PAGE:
Should Companies Give Up On the Quest for Rockstar Talent?
“I just hire some smart people and get out of the way” – IDEO, chairman and founder.
You have probably heard of this quote numerous times from Silicon Valley companies that believe as long as you hire smart people, get out of their way, and get a few ping pong tables, the company will be successful. Is hiring great talent really to answer to all a company’s problems? Some would yes others would say no. Or an even better question, can a great organization operate with only C-level players (C as in average, not corporate)?
Most companies would say yes to the first question and no to the second. However, it is quite the opposite, there are numerous cases where companies took very average employees like Toyota and through systems and operations create high performing teams. But should companies give up on the search for talent quest and just copy Toyota? It really depends, and there is a lot of grey area around recruiting. In this short post I would like to discuss a few of the challenges that surround the quest for ‘Rockstar Talent’.
Going from Good to Great is Not Linear, But Exponential
Mihaly Csikszentmihalyi PhD, most notably known for his findings around Flow psychology written some fascinating work on creativity and work output on professionals. In his literature, he discusses that the number of discoveries in a particular field is not evenly distributed through the pioneers. This is known as Price’s Law. In fact, if you take the square root of the population, they are about responsible for half of the work. Mathematically, say if there is 100 people, 10 people are responsible for 50% of the inventions in that particular field. What is even more startling about this finding is that, this equation does not apply to just one field, but all fields and even the workforce.
When going from good to great, a person moves from the 90% group to the 10% group which is responsible for half of the production. The goal for many organizations is how to find these 10% individuals and recruiting them devilishly. If there was a pragmatic way to do this, every company would known exactly what to do, but unfortunately, finding this talent is much more complicated than putting a job post on Indeed.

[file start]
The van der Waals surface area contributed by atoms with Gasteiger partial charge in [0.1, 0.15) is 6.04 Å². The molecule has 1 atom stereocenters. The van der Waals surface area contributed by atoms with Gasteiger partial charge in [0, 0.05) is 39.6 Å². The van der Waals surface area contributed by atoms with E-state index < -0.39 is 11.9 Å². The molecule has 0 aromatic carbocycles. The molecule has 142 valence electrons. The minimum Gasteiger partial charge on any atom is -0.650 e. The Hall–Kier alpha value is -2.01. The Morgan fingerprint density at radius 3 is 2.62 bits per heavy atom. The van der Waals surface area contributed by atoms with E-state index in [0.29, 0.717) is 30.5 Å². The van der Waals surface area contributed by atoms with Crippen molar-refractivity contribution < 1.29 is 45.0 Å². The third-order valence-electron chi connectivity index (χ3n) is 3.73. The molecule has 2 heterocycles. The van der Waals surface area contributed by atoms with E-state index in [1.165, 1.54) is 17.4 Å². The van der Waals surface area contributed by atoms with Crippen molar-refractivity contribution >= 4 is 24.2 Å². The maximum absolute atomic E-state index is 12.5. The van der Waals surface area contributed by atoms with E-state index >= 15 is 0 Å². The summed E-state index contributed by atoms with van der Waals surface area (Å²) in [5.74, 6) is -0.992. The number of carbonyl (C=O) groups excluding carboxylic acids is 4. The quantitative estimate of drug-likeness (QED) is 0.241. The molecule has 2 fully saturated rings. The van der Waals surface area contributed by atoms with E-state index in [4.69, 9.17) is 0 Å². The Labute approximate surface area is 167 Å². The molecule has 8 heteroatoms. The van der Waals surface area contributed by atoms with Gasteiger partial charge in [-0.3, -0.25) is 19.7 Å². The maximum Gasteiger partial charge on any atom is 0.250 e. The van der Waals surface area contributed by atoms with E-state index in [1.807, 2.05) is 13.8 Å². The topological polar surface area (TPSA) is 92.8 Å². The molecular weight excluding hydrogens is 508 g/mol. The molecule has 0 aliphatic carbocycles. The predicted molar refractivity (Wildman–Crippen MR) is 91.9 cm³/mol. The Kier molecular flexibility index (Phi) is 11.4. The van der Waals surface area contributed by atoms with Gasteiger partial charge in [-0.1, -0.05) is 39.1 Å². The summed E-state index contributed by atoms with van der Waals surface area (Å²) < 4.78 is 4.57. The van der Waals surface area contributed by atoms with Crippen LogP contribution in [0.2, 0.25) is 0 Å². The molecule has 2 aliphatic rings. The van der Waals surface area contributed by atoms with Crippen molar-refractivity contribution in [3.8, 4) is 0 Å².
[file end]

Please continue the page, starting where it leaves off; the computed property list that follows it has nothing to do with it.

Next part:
The Controversy Behind Screening for Talent
Many companies claim that they can find the best talent before they hire the individual. Usually this consists of a battery of interviews questions, projects and tests that the candidate has to go through. If they pass with flying colors, they are in! However, research tells us different.
Frank Schmidt and John Hunter, two organizational psychologists put a study together covering 85 years of research findings focusing on the best ways to screen for talent. In their extensive study, they examined 19 methods that organizations used to select new employees and compared that with employee performance. Below is what they found:
Here is where the controversy starts. On this graph, a lot of erroneous beliefs are dispelled at once. For starters, age and graphology, how someone’s handwriting looks, had a -.01 and .02 correlation with job success. Next, years of education had an only .10 correlation with job success. As you rise higher in the study, you get to the heart of the controversy – GMA test. These tests, also known as IQ tests were the highest correlated with future job performance.
Boom, taking a minute to let that sink in.
A lot of controversy surrounds using intelligence tests to screen candidates as stated in various articles. There is something else surprising- IQ account for only .51 correlation with job performance. That means that 50% of the time, how someone scores on a IQ tests will be different than how they perform on a job. This is also the best measure that the researchers found in their 85 year study.
Other Barriers to Finding Top Talent
Two other major barriers come up with finding top talent, performance variation and psychology bias. For performance variation, overtime, people’s job performance fluctuates due to life goals, weather, changes at work, and a million other causation factors. How someone does in a job interview process is a snapshot of their capability and has great potential to change in the course of working somewhere. The second issue is psychological bias. Often talked about today, psychological bias relates to hiring people who are like ‘us’ problem. In other words, the predicament arises when you are trying to hire more talented individuals into your organization when you currently have average talent. Unfortunately, through bias, the less talented individuals are less likely to hire higher ones, as Pfeffer and Sutton point out in their book Dangerous Half Truths & Total Nonsense
The Big Challenge
One of the biggest topics trends today in the workplace is interview bias. Why are they biased? Because people are involved. So how do you remove the bias? Bias training? Unfortunately, its effectiveness is questionable. That leaves us with removing people from the interview process. Here is where the challenge is, in the research that Schmidt and Hunter found, having standardized tests are the highest correlation to job performance. The workplace needs to choose with removing the people from interview and going with IQ tests or being biased and avoid using the IQ tests. Unfortunately, looking for rockstars hasn’t gotten any easier.
Jeff Butler Internationally respected speaker and consultant, Jeff Butler helps bridge generational gaps between Millennials and companies looking for their talent and patronage. Butler has quickly built his reputation as a memorable presenter with tangible solutions for attracting, retaining, and engaging Millennials as employees and customers. Within just the past three years, he has spoken at two TEDx events and multiple Fortune 500 companies such as Google, Amazon, and LinkedIn.
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